Chapter 13: The Tribe of Taimera
Anameis stopped and reared up onto her haunches, craning her neck to look over the curled fronds that surrounded her. Her ears swivelled and her nose twitched. Laana could hear nothing, but she let Anameis check anyway. Nonetheless she scuffed at the ground with her paw. Normally she would have praised her guide's caution, but knowing what she now did, she could not help but feel that Anameis was dragging things out.
Anameis herself had been frustratingly vague. "I said I saw them about. I didn't talk to any of them, why'd I do that?" she had said, when Laana pressed her for more details. Laana had to concede that she was telling the truth, now that she could tell Anameis' tribe must exist. The trails were wider here, so that the two of them could walk side by side. By her feet Laana saw nicheling tracks, many of them the same sort of small, light, circular paw-prints that Anameis herself left behind. It was these trails and scents that she studied intently every time Anameis stopped, but still she could find no sign of anyone she knew. They were all too old or faint or mixed in with a whole tribe's worth of nichelings to tell any one individual apart. All she knew for certain was that the path was slowly leading them downhill.
With the going so slow, Laana was left alone to her thoughts. She twined her claws through her antlers, trying to avoid the most damning. She already knew she had failed; she could not listen to them again and again. Anameis had given her another chance. So she forced her thoughts away from failure, but, fearing to hope, she began to recall the first time she had laid eyes on Yuki.
She couldn't face the seers the night after Reko's passing. So she had crouched out in the open, above the cliffs, trusting to the tall grass to keep her safe and hidden. Above her the stunted clifftop trees reached out, bent by the persistent sea winds. Their branches cut dark claws over the night sky, until the sun set and the world turned into a lightless place, one defined by sound and smell. Here Laana lay still, eventually drifting into sleep only to wake with the sky still dark and the memories of the previous day all too fresh in her mind. She kept still, feeling the windblown grass brush against her sides, and awaited the dawn, unable to sleep again.
In the first of the pre-dawn light, as the stars began to fade and a glow of pale light made its presence felt over the sea, she got to her feet and stretched, easing the stiffness from her body. In that moment, watching the glimmer of distant waves over an endless sea, she confronted for the first time in her life the notion that she would not live out her life on the island of her birth. The child had seen to that, him and Kois with her prophecies. She sat back down, curling her tail around her paws to keep them warm. Kois would know what to do, just like yesterday when Laana had not been able to speak the right words to return Reko to the sea.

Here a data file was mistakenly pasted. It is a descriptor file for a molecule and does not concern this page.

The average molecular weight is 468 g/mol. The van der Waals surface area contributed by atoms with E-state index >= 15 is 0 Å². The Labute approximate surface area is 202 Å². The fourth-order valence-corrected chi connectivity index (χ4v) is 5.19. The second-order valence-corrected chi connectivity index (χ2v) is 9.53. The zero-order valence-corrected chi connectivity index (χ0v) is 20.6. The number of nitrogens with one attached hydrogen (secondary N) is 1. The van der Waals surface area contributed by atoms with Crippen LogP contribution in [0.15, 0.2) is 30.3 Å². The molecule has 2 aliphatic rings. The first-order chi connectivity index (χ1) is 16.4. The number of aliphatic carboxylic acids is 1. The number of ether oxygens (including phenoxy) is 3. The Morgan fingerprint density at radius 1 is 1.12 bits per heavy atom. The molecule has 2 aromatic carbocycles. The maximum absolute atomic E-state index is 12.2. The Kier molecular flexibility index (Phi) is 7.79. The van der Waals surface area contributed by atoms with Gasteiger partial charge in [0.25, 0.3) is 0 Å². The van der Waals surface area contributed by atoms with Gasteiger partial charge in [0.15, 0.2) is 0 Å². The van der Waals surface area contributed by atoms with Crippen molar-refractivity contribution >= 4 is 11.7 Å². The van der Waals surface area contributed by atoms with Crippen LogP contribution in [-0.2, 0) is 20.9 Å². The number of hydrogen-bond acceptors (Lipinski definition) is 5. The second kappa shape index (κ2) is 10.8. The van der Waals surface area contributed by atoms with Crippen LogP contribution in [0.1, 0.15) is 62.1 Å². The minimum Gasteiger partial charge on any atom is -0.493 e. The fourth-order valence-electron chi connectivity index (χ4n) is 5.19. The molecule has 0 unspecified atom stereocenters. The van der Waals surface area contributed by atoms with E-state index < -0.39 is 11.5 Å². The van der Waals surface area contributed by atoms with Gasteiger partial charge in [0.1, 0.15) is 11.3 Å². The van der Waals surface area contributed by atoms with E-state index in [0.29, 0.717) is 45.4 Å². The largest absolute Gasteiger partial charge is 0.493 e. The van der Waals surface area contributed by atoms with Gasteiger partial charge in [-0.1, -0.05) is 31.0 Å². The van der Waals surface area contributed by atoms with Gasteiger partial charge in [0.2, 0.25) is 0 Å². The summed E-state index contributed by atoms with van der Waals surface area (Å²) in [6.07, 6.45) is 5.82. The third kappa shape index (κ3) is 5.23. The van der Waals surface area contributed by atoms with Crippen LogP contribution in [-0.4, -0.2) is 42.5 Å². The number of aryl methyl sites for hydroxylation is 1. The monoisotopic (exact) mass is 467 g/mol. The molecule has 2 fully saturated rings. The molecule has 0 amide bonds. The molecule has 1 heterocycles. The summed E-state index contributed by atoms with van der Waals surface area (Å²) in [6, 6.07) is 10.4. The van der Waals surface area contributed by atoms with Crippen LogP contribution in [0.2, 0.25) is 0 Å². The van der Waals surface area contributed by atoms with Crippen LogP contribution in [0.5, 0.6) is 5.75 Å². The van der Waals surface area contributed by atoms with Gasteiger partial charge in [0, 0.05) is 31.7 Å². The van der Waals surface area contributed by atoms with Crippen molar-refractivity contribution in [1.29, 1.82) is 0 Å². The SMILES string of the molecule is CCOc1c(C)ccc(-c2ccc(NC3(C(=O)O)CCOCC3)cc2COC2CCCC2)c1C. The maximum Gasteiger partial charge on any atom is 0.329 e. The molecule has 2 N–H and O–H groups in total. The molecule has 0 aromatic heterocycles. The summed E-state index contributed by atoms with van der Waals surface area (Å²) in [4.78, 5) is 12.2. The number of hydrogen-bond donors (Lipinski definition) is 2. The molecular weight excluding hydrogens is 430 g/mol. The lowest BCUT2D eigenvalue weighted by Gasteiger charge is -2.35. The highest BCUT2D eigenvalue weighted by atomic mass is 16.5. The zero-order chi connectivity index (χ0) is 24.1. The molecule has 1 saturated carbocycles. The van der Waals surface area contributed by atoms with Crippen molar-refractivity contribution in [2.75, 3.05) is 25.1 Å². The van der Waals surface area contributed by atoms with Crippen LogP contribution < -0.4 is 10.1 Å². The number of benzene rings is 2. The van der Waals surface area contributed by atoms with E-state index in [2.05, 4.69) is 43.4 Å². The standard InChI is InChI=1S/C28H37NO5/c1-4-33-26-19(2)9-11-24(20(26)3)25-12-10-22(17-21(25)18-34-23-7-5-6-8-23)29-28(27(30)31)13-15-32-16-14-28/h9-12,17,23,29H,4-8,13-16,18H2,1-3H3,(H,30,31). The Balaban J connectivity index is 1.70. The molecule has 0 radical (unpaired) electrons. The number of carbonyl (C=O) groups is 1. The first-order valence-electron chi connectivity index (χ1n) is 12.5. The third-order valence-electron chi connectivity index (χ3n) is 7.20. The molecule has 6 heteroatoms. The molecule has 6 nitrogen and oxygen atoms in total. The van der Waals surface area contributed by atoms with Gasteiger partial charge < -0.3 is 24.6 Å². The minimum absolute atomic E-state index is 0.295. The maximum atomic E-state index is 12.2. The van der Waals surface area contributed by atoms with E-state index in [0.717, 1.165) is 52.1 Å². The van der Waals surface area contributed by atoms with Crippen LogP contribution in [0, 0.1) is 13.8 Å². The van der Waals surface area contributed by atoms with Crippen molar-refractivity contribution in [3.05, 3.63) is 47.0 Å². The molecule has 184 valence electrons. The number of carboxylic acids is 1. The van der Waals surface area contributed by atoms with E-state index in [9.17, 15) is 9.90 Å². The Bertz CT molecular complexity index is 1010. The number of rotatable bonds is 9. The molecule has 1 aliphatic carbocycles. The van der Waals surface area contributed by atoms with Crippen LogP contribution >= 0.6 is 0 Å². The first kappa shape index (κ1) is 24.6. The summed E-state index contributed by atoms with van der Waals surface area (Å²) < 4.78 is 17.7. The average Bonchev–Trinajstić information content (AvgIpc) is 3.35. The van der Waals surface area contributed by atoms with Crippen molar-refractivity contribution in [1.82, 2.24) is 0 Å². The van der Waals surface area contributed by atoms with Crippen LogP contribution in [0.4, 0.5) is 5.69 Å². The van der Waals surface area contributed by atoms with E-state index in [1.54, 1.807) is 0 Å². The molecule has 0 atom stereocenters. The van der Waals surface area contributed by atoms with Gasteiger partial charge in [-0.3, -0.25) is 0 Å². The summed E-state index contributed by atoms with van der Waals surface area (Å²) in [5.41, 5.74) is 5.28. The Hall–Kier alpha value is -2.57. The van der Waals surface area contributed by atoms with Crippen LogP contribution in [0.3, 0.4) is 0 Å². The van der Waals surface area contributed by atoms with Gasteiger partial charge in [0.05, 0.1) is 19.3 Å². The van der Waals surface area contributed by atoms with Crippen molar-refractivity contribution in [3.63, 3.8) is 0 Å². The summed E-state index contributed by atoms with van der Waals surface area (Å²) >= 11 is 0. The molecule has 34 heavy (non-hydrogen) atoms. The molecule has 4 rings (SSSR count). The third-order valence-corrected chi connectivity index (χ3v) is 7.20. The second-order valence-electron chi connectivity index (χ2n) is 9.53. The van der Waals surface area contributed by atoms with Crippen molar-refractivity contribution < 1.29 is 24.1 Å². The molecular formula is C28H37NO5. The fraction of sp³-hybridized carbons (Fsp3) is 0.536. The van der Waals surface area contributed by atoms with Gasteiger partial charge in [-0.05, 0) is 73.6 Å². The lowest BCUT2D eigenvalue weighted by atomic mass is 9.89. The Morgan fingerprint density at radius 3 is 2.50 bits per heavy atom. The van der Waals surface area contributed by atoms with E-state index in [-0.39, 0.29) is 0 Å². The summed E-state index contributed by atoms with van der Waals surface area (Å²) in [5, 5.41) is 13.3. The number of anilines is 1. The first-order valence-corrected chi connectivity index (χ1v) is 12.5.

A gleam of sunlight on the far-away horizon brought her attention back to here and now, Below, the tide had begun its morning recession, leaving wet sand that shone gold in the new day's light. She closed her eyes and turned her head away. She was the bearer of Doeli's gifts, given to her so that she could guide the tribe and warn them of the future, and yet the sea had said nothing to her about this. Why had it not warned her? She felt herself overcome, imagining alternate paths she could have taken if she had known better, fetching help for Reko so that she could live. Her head was heavy, her body pained with the lack of sleep, but she knew it would not come.
It was not long before it was light enough to travel without fear of bearyenas, even if those where the last thing on Laana's mind. She thought of Kois again - her calmness, her strength, her understanding. Her first instinct then was to find her friend and let her tell her what to do, while she buried her nose in the thick fur of her ruff. She stood up, facing away from the dawn and into the rolling hills inland. But though she pictured herself finding Kois by her nest and letting her take charge, she stayed where she was. They had been close friends all their lives, but they walked different paths, and told different stories. Kois had seen her tribe's oldest deity become flesh again. Had Doeli herself been reborn into the world, would Laana and the other seers have time for anything else? No. Laana's whiskers twitched. She wanted Kois' comfort and direction, wanted to press up against her big, strong form and close her eyes and pretend none of this was happening, and her wants were selfish.